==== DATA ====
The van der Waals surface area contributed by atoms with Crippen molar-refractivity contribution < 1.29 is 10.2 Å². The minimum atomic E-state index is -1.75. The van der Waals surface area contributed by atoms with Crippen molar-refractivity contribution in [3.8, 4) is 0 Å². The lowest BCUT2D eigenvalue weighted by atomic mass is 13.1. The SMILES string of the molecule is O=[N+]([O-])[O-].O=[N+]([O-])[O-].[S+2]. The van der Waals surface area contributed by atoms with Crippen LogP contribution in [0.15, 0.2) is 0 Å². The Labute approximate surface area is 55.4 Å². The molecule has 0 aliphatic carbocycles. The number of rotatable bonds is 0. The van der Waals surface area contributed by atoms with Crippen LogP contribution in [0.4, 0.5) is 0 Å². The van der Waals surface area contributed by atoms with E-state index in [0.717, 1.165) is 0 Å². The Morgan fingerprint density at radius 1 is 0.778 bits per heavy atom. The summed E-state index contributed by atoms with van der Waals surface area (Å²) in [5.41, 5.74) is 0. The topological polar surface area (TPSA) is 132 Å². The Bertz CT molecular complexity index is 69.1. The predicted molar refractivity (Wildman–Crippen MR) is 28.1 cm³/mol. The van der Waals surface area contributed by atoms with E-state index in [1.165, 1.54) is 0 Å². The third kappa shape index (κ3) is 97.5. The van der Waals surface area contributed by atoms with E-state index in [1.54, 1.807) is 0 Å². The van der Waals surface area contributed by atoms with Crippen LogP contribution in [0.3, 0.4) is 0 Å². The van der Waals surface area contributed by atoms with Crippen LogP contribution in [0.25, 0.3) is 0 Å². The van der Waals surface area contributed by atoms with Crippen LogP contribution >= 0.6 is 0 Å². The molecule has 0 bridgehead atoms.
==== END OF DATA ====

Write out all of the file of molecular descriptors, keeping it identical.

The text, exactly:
The van der Waals surface area contributed by atoms with Crippen molar-refractivity contribution < 1.29 is 10.2 Å². The minimum atomic E-state index is -1.75. The van der Waals surface area contributed by atoms with Crippen molar-refractivity contribution in [3.8, 4) is 0 Å². The lowest BCUT2D eigenvalue weighted by atomic mass is 13.1. The SMILES string of the molecule is O=[N+]([O-])[O-].O=[N+]([O-])[O-].[S+2]. The van der Waals surface area contributed by atoms with Crippen LogP contribution in [0.15, 0.2) is 0 Å². The Labute approximate surface area is 55.4 Å². The molecule has 0 aliphatic carbocycles. The number of rotatable bonds is 0. The van der Waals surface area contributed by atoms with Crippen LogP contribution in [0.4, 0.5) is 0 Å². The van der Waals surface area contributed by atoms with E-state index in [0.717, 1.165) is 0 Å². The Morgan fingerprint density at radius 1 is 0.778 bits per heavy atom. The summed E-state index contributed by atoms with van der Waals surface area (Å²) in [5.41, 5.74) is 0. The topological polar surface area (TPSA) is 132 Å². The Bertz CT molecular complexity index is 69.1. The predicted molar refractivity (Wildman–Crippen MR) is 28.1 cm³/mol. The van der Waals surface area contributed by atoms with E-state index in [1.165, 1.54) is 0 Å². The third kappa shape index (κ3) is 97.5. The van der Waals surface area contributed by atoms with E-state index in [1.54, 1.807) is 0 Å². The van der Waals surface area contributed by atoms with Crippen LogP contribution in [0.3, 0.4) is 0 Å². The van der Waals surface area contributed by atoms with Crippen LogP contribution in [0.25, 0.3) is 0 Å². The van der Waals surface area contributed by atoms with Crippen LogP contribution >= 0.6 is 0 Å². The molecule has 0 bridgehead atoms.